Werder Bremen 2-0 Hamburg

The bogged-down in midfield formations I expected to see...

Hamburg stay rooted to the bottom of the Bundesliga table without a victory to their name despite an improved performance in the derby. Werder Bremen were good value for their 2-0 win, however, after creating more chances than their beleaguered north German rivals. The three points, courtesy of a Claudio Pizarro brace, takes Thomas Schaaf’s side back up to second place in the table, with winnable games against Nuremberg and Hertha BSC coming up next.

Match preview here. 

Looking at the line-ups, I was expecting to see a very narrow derby game being played out by two sides deploying 4-4-2 diamond systems. However, as Bremen calmly spread the ball about in their own half and around halfway once the game underway, it was apparent that the visitors, at least, were in a flat 4-4-2 (Per Ciljan Skjelbred starting on the right wing).
Their coach, Michael Oenning, had obviously told his players to start cautiously, sitting off and absorbing the early pressure from Schaaf’s side. And, the tactic so nearly worked to perfection in the fourth minute, when Paolo Guerrero was fed on the left, used the floating and interchanging Marcell Jansen and Mladen Petrić as decoys, before scooping a cross towards the ghosting Skjelbred, who missed the ball by mere inches.

The chance sparked Bremen into life, as they held possession in the final-third and produced a few crosses and a wayward Phillip Bargfrede shot in a two-minute spell. Nevertheless, in the sixth minute, Jansen called Tim Wiese into action after a positive Hamburg move. The piano-carrying David Jarolím switched play, allowing Michael Mancienne to come upfield, before dropping a shoulder and dribbling into and in the infield space. The full-back then exchanged passes with Petrić, before teeing up Jansen to strike tamely at the 29-year-old German international ‘keeper.

But, every time Bremen attacked, they were not finding it difficult to get a cross into the box. It was such an open game, and both sides had betrayed my pre-match expectations: there was plenty of width, especially from the full-backs (the two players in question on either side trying to expose the high lines both coaches were playing), but also, the likes of Aaron Hunt and Marko Marin were potent down the channels too. Nevertheless, it was the link-up play with their strikers which meant Hamburg were on top as we reached and passed the quarter-hour mark. Both Guerrero and Petrić were moving well and linking up with the midfield effectively (the playmaking Skjelbred in particular ensuring that this bridge was constantly maintained).

Yet, in the 16th minute, a moment of magic from Bremen and some relegation-esque defending from HSV so nearly saw them take an early lead – only the linesman’s flag stopping Marko Arnautović from applying the finish to a good move. It started when Pizarro got the ball just in front of the halfway line. Faced by a narrow but static ringed midfield bank of four, the Peruvian striker slipped a pass into the space behind that bank for Marin. The talismanic little magician then slipped a through-ball beyond the high and narrow Hamburg rearguard, but the Austrian striker had started his run half a second too early.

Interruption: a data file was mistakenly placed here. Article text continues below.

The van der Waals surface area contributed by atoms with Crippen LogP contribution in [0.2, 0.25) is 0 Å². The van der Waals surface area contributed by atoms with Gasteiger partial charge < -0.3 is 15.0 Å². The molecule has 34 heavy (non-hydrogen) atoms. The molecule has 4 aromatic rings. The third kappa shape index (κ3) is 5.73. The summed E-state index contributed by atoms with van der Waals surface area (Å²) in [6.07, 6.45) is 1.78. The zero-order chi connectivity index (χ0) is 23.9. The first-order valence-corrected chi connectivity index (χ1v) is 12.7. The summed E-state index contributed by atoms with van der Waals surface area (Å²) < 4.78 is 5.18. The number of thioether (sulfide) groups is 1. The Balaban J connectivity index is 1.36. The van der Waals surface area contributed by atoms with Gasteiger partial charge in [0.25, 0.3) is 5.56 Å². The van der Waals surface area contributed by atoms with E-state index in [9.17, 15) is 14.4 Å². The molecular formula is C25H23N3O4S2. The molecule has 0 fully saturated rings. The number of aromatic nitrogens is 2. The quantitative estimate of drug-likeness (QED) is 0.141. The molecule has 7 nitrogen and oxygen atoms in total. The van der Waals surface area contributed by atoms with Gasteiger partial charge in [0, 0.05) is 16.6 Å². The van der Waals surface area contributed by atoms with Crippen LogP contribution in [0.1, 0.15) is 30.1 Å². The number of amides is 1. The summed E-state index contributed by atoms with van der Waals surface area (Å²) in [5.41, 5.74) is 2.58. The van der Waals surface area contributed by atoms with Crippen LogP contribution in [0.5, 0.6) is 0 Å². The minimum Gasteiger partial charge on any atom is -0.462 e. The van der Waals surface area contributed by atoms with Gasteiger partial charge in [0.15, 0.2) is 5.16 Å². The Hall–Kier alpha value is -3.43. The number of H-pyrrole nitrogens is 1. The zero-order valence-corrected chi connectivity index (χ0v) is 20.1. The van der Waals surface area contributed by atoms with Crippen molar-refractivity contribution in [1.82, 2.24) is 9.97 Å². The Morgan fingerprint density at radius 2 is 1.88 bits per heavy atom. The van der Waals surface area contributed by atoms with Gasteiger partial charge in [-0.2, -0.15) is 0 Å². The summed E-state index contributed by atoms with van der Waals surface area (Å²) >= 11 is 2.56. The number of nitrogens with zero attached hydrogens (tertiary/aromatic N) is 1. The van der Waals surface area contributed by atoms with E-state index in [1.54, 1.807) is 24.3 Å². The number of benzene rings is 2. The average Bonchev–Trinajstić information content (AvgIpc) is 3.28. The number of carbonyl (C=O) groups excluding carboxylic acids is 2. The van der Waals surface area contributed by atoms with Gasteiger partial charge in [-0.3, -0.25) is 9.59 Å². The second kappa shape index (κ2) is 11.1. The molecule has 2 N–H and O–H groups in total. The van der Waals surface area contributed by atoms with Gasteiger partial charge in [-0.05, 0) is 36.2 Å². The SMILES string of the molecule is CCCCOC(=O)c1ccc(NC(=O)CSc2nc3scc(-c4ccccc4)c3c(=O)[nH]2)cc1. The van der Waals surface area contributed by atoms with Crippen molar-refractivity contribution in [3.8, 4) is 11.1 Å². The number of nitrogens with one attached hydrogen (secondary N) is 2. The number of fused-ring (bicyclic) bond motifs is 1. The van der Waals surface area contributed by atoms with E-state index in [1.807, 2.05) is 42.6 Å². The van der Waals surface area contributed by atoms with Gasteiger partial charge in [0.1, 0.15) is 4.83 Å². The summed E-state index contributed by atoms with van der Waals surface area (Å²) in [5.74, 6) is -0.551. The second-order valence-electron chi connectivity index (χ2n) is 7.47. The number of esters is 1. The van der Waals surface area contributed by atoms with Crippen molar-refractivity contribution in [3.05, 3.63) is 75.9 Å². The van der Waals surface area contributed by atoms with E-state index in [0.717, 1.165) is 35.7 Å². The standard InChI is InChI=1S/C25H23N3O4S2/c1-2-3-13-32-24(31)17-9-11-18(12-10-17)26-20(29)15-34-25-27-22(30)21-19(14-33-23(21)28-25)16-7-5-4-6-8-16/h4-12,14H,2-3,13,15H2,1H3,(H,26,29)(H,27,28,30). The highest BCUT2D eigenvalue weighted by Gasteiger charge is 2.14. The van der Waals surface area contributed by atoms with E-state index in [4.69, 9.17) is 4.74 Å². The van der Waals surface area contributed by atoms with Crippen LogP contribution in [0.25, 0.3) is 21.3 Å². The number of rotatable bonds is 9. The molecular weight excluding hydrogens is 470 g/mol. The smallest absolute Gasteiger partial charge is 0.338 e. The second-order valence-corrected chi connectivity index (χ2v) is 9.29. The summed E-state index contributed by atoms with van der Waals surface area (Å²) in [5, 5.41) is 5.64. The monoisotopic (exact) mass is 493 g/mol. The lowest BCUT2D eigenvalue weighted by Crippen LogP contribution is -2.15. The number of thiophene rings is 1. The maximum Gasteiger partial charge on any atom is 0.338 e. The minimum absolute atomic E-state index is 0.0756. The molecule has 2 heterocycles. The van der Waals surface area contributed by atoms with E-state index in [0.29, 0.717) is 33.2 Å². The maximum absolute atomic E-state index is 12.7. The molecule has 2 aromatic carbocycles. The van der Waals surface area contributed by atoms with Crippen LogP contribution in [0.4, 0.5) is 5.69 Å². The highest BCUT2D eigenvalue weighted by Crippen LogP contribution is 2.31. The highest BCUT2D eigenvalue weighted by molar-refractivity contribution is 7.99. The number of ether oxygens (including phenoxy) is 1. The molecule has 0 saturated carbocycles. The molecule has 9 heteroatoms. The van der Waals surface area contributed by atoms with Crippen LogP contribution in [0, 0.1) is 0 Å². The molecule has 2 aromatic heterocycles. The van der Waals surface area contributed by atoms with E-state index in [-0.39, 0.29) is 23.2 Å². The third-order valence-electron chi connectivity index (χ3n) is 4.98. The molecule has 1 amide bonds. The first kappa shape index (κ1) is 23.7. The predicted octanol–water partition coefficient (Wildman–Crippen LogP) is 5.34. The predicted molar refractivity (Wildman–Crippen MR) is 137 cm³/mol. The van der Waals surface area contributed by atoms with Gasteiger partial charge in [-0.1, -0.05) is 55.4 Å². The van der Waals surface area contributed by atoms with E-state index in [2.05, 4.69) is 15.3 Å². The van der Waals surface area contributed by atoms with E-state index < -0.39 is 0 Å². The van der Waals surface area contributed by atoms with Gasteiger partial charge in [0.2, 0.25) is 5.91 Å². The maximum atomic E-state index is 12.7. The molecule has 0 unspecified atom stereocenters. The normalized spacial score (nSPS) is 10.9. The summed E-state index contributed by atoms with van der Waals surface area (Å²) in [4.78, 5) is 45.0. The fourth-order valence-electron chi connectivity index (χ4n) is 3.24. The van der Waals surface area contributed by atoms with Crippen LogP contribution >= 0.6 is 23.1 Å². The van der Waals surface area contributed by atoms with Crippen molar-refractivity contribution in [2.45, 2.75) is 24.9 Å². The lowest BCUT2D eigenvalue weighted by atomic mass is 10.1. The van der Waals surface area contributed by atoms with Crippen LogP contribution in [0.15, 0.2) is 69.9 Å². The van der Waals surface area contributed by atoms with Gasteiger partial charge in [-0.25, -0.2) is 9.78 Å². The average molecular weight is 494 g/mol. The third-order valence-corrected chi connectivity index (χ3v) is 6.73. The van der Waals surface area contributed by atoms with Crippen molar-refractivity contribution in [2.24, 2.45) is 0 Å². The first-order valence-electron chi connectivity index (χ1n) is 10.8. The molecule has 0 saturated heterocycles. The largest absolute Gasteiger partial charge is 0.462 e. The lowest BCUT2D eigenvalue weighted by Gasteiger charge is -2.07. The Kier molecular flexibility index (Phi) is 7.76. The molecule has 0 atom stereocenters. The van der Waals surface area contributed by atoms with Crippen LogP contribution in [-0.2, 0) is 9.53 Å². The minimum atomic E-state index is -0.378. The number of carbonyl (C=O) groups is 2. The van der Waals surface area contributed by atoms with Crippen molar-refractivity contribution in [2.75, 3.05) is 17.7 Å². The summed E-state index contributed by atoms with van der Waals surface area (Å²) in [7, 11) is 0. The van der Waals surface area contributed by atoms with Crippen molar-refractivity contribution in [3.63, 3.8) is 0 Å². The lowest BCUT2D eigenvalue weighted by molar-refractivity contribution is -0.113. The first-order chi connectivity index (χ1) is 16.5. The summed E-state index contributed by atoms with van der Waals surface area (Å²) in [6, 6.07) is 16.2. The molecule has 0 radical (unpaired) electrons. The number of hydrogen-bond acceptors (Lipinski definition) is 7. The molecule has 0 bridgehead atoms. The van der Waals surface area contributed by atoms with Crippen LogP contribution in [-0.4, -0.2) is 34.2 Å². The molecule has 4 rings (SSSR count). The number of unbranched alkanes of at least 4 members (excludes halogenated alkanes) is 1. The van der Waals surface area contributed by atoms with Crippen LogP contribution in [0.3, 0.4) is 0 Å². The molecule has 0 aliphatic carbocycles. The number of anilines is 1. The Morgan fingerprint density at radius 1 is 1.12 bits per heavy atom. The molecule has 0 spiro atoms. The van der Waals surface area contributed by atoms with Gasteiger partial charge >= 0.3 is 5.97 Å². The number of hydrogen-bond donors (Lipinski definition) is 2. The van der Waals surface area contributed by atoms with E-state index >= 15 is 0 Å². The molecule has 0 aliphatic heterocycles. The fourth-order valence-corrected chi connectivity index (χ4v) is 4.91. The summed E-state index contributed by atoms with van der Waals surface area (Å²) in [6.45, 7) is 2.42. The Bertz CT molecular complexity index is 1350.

... but, this was actually how the two sides played during the scoreless first half.

Another midfielder not involved in that move, Hunt, was also continuing to be a thorn in Hamburg’s side. The wideman was finding space well as his two striking colleagues and Marin found themselves tracked and pressed by a compact and high-tempo-pressing HSV side. Despite a few hairy moments as players on both sides began to lose their cool (in the space of two minutes, Slobodan Rajković, Guerrero and Pizarro went into the book for a hack, a rant and a dive respectively), both defences were doing enough to ensure their goalkeepers had a paucity of action.

Nevertheless, as we approached the half-hour mark, Jaroslav Drobný was beginning to have a few nervy moments as his defence struggled to cope with the increased Bremen pressure. Mancienne picked up a yellow card in the 27th minute for bringing down tricky debutant Aleksandr Ignjovski, and this gave Marin the opportunity to put another ball in the box (safety-first HSV had given away a number of corners in the opening half-hour too – something they had to do with the particularly dangerous-looking Arnautović lurking).

Marin and his colleagues soon began to float and build more towards Mancienne’s flank following that booking, as they dominated possession against their guests (who tried to stand high and flat in a 4-4-2). Hamburg were seeing far less of the ball than they had in the opening 15 minutes, but when they did get on it, mainly via the all-action Jarolím, there was the occasional bit of invention shown, even if the off-ball movement was getting worse rather than better. In the 33rd minute, the Czech Republic midfielder spliced the home side’s defence with a pass, feeding Croatian striker Petrić in the process. Alas, Petrić, who had been fading, didn’t have the legs to reach the ball in time, although the startingly quick Ignjovski was there to cover anyway.